In short, always go.


Truman Capote once said that, "Life is a moderately good play with a badly written third act." Unfortunately, that "badly-written third act" frequently includes a funeral or two.

Sadly, funerals are as much a fact of life as they are of death. Pretty much everyone will have to go to a funeral some day and pretty much no one will be happy about it. The thing is, though, even if you don't want to go to the funeral, you really should.

Attending a funeral is simply the polite thing to do for the family. It's a way of reminding the family that they aren't alone that the person they lost was loved by those near and far and will console them in their time of grief. You may choose to go for just the visitation or you may attend the service and the wake with food in hand, the important thing is just to go to show your respects to the survivors.

"If it's a very close friend, even if you have to move Heaven and Earth, you should go," Diane Gottsman, an etiquette expert and founder of The Protocol School of Texas, told Lifehacker.  "They will always remember who showed up and who didn't."

While most Southerners would have stopped reading and headed out the door after hearing that going to a funeral is simply the polite thing to do, there are other reasons to attend. Funerals are also important for those reeling from the loss who may feel like they are too deep in mourning to show up at the funeral home. As unpleasant and downright painful as it is, the fact of the matter is that grief must be expressed to be processed so that the slow slog towards healing can begin. A funeral can be an important first step on that long journey through grief.

According to Psychology Today, funerals have two purposes for those who have loved and lost: The first is to serve as a way "to remember that person the way we knew them in life" and the second is as a means of saying "‘goodbye' to their physical presence that no longer will be part of our lives." Acknowledging the loss while surrounded by people who may be feeling a similar grief can start the healing.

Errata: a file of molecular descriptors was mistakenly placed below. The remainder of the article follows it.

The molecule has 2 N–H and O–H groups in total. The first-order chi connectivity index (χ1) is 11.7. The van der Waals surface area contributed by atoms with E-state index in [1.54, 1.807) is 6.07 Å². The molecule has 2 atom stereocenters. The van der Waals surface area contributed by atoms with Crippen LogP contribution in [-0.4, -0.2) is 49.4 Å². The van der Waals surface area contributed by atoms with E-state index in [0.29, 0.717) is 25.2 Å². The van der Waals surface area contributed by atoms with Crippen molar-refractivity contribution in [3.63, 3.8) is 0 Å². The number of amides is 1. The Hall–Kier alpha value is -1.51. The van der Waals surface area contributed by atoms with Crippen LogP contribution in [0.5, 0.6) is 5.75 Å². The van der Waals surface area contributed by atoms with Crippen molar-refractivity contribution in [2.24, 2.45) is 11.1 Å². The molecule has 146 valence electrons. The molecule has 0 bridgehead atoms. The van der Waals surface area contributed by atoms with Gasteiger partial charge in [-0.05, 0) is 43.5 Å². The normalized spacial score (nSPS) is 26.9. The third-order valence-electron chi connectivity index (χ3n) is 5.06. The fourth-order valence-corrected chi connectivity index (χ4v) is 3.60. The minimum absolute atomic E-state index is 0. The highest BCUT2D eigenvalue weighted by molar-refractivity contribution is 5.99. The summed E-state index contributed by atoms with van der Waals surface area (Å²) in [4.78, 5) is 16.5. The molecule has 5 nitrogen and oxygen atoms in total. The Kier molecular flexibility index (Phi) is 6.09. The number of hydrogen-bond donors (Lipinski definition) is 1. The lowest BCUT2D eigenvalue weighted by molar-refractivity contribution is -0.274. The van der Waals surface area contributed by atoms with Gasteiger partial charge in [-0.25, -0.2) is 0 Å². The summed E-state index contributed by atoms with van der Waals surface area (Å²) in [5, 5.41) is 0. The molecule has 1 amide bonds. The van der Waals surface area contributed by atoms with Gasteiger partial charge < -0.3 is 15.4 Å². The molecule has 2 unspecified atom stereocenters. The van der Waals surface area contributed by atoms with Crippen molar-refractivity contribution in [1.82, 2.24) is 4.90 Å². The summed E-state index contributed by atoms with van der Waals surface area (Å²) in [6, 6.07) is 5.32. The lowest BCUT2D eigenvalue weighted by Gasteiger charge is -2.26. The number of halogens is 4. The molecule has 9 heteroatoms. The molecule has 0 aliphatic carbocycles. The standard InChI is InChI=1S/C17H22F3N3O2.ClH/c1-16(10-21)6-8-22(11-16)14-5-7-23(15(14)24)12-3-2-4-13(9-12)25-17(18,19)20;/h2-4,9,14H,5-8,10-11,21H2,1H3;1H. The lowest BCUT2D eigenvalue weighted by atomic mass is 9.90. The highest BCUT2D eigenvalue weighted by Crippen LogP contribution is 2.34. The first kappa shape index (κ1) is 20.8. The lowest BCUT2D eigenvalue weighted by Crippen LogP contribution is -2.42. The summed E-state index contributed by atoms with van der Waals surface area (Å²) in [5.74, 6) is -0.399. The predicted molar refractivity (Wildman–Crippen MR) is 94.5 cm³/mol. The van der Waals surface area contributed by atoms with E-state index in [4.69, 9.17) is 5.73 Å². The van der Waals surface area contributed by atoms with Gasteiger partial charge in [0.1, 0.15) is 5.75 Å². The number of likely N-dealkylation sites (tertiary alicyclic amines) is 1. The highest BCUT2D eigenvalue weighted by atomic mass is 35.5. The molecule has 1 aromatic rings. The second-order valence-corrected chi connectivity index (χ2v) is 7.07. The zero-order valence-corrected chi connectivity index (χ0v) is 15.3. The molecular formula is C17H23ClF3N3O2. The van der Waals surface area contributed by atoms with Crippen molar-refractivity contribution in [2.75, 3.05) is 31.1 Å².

As anyone who has lost someone knows, grieving can be a years-long process, one that may even last a lifetime. No one wants to grieve, but it's important for emotional well-being. According to Curtis Rostad, a Certified Funeral Service Practitioner who has been a licensed funeral director since 1973, there is no such thing as closure. He told the New York State Funeral Directors' Association that grief is a thing that must be experienced and believes that "those who refuse to begin the journey through grief simply delay their own recovery." Attending a funeral can be an important first step on the long and frequently painful journey.

Funerals can also be important for personal growth, giving time to reflect on life and its meaning. "When you attend a funeral, you are—like it or not—exposing yourself to life's greatest mystery," Amy Cunningham, a funeral director who runs Fitting Tribute Funeral Services, told Mental Floss. "It's an opportunity to sift through your own ideas regarding life's meaning, your work, your friendships, your family—in short, your commitment to living fully… Even if you don't experience a transporting ‘Eureka' moment, you will get something out of it if you're present to what's happening."

In short, always go to the funeral.